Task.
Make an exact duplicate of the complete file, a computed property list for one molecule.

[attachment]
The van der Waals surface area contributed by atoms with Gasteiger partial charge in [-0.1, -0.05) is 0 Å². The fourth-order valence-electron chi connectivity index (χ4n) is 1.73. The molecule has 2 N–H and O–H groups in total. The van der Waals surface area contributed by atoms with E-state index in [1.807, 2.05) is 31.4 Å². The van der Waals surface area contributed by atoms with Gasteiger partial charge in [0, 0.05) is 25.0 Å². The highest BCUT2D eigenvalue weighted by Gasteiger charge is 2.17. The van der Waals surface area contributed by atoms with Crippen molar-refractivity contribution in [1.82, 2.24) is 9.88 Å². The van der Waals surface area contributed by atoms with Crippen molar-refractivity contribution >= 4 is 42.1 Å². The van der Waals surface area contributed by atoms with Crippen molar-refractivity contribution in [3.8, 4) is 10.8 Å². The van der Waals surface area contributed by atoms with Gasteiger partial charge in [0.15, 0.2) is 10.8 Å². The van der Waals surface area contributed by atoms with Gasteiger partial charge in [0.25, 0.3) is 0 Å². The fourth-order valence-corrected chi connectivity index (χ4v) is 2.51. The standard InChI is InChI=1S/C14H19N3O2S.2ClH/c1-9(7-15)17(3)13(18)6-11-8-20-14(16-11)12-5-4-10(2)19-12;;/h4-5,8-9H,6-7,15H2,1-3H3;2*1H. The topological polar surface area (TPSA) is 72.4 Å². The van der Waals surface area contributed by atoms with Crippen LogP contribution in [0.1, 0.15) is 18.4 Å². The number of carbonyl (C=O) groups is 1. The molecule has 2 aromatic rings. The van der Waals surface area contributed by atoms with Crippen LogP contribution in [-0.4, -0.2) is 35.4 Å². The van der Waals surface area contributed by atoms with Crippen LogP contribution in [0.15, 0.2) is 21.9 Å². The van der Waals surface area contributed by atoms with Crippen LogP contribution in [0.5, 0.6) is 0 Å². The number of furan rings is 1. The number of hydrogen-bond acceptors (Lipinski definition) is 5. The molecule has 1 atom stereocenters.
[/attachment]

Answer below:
The van der Waals surface area contributed by atoms with Gasteiger partial charge in [-0.1, -0.05) is 0 Å². The fourth-order valence-electron chi connectivity index (χ4n) is 1.73. The molecule has 2 N–H and O–H groups in total. The van der Waals surface area contributed by atoms with E-state index in [1.807, 2.05) is 31.4 Å². The van der Waals surface area contributed by atoms with Gasteiger partial charge in [0, 0.05) is 25.0 Å². The highest BCUT2D eigenvalue weighted by Gasteiger charge is 2.17. The van der Waals surface area contributed by atoms with Crippen molar-refractivity contribution in [1.82, 2.24) is 9.88 Å². The van der Waals surface area contributed by atoms with Crippen molar-refractivity contribution >= 4 is 42.1 Å². The van der Waals surface area contributed by atoms with Crippen molar-refractivity contribution in [3.8, 4) is 10.8 Å². The van der Waals surface area contributed by atoms with Gasteiger partial charge in [0.15, 0.2) is 10.8 Å². The van der Waals surface area contributed by atoms with Gasteiger partial charge in [0.25, 0.3) is 0 Å². The fourth-order valence-corrected chi connectivity index (χ4v) is 2.51. The standard InChI is InChI=1S/C14H19N3O2S.2ClH/c1-9(7-15)17(3)13(18)6-11-8-20-14(16-11)12-5-4-10(2)19-12;;/h4-5,8-9H,6-7,15H2,1-3H3;2*1H. The topological polar surface area (TPSA) is 72.4 Å². The van der Waals surface area contributed by atoms with Crippen LogP contribution in [0.1, 0.15) is 18.4 Å². The number of carbonyl (C=O) groups is 1. The molecule has 2 aromatic rings. The van der Waals surface area contributed by atoms with Crippen LogP contribution in [-0.4, -0.2) is 35.4 Å². The van der Waals surface area contributed by atoms with Crippen LogP contribution in [0.15, 0.2) is 21.9 Å². The van der Waals surface area contributed by atoms with Crippen LogP contribution in [0.5, 0.6) is 0 Å². The number of furan rings is 1. The number of hydrogen-bond acceptors (Lipinski definition) is 5. The molecule has 1 atom stereocenters.